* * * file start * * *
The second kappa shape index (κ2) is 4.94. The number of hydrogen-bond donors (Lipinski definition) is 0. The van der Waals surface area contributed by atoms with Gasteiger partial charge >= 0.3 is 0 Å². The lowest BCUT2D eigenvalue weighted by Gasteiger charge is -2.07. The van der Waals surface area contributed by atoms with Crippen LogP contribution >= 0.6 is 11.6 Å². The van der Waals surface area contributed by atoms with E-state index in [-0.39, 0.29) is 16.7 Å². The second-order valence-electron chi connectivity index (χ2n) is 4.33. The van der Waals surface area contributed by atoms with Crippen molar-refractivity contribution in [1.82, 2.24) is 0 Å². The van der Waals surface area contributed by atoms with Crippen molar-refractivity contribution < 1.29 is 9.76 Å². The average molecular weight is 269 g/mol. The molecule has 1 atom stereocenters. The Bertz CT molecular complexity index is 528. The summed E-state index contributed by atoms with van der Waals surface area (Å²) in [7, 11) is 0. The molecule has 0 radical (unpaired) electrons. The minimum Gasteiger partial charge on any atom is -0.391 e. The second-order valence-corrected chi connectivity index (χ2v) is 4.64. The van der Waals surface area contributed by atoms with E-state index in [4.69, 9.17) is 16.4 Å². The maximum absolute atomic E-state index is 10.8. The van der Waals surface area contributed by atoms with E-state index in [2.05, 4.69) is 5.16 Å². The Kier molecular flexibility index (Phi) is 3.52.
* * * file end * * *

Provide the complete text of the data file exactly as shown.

The second kappa shape index (κ2) is 4.94. The number of hydrogen-bond donors (Lipinski definition) is 0. The van der Waals surface area contributed by atoms with Gasteiger partial charge >= 0.3 is 0 Å². The lowest BCUT2D eigenvalue weighted by Gasteiger charge is -2.07. The van der Waals surface area contributed by atoms with Crippen LogP contribution >= 0.6 is 11.6 Å². The van der Waals surface area contributed by atoms with E-state index in [-0.39, 0.29) is 16.7 Å². The second-order valence-electron chi connectivity index (χ2n) is 4.33. The van der Waals surface area contributed by atoms with Crippen molar-refractivity contribution in [1.82, 2.24) is 0 Å². The van der Waals surface area contributed by atoms with Crippen molar-refractivity contribution < 1.29 is 9.76 Å². The average molecular weight is 269 g/mol. The molecule has 1 atom stereocenters. The Bertz CT molecular complexity index is 528. The summed E-state index contributed by atoms with van der Waals surface area (Å²) in [7, 11) is 0. The molecule has 0 radical (unpaired) electrons. The minimum Gasteiger partial charge on any atom is -0.391 e. The second-order valence-corrected chi connectivity index (χ2v) is 4.64. The van der Waals surface area contributed by atoms with E-state index in [4.69, 9.17) is 16.4 Å². The maximum absolute atomic E-state index is 10.8. The van der Waals surface area contributed by atoms with E-state index in [2.05, 4.69) is 5.16 Å². The Kier molecular flexibility index (Phi) is 3.52.